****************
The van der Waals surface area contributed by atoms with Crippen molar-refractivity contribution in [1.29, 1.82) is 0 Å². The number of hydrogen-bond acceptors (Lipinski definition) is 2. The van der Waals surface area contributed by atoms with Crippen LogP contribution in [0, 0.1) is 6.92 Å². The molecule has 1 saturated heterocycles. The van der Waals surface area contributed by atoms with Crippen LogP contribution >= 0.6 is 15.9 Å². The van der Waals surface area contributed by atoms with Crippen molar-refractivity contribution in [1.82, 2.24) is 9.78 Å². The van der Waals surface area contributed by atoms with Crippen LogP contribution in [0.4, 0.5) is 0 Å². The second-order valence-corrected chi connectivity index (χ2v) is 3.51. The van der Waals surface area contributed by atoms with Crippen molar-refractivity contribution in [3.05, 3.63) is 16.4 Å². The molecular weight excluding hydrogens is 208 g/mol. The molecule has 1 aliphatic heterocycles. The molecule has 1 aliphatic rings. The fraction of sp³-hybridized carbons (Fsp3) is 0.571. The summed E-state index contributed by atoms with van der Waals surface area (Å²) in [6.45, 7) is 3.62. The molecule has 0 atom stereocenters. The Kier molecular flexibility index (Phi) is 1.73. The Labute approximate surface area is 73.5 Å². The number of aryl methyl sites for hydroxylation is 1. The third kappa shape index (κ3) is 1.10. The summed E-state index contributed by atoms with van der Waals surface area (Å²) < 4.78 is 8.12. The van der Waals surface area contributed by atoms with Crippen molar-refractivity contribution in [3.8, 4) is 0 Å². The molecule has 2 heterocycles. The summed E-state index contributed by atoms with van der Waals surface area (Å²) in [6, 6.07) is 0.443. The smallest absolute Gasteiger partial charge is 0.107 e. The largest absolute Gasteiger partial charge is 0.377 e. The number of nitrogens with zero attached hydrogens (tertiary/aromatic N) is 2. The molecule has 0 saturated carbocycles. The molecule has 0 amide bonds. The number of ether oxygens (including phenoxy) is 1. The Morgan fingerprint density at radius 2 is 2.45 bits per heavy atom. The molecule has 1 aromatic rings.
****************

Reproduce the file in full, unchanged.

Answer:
The van der Waals surface area contributed by atoms with Crippen molar-refractivity contribution in [1.29, 1.82) is 0 Å². The number of hydrogen-bond acceptors (Lipinski definition) is 2. The van der Waals surface area contributed by atoms with Crippen LogP contribution in [0, 0.1) is 6.92 Å². The molecule has 1 saturated heterocycles. The van der Waals surface area contributed by atoms with Crippen LogP contribution >= 0.6 is 15.9 Å². The van der Waals surface area contributed by atoms with Crippen molar-refractivity contribution in [1.82, 2.24) is 9.78 Å². The van der Waals surface area contributed by atoms with Crippen LogP contribution in [0.4, 0.5) is 0 Å². The second-order valence-corrected chi connectivity index (χ2v) is 3.51. The van der Waals surface area contributed by atoms with Crippen molar-refractivity contribution in [3.05, 3.63) is 16.4 Å². The molecular weight excluding hydrogens is 208 g/mol. The molecule has 1 aliphatic heterocycles. The molecule has 1 aliphatic rings. The fraction of sp³-hybridized carbons (Fsp3) is 0.571. The summed E-state index contributed by atoms with van der Waals surface area (Å²) in [6.45, 7) is 3.62. The molecule has 0 atom stereocenters. The Kier molecular flexibility index (Phi) is 1.73. The Labute approximate surface area is 73.5 Å². The number of aryl methyl sites for hydroxylation is 1. The third kappa shape index (κ3) is 1.10. The summed E-state index contributed by atoms with van der Waals surface area (Å²) < 4.78 is 8.12. The van der Waals surface area contributed by atoms with Crippen molar-refractivity contribution in [3.8, 4) is 0 Å². The molecule has 2 heterocycles. The summed E-state index contributed by atoms with van der Waals surface area (Å²) in [6, 6.07) is 0.443. The smallest absolute Gasteiger partial charge is 0.107 e. The largest absolute Gasteiger partial charge is 0.377 e. The number of nitrogens with zero attached hydrogens (tertiary/aromatic N) is 2. The molecule has 0 saturated carbocycles. The molecule has 0 amide bonds. The number of ether oxygens (including phenoxy) is 1. The Morgan fingerprint density at radius 2 is 2.45 bits per heavy atom. The molecule has 1 aromatic rings.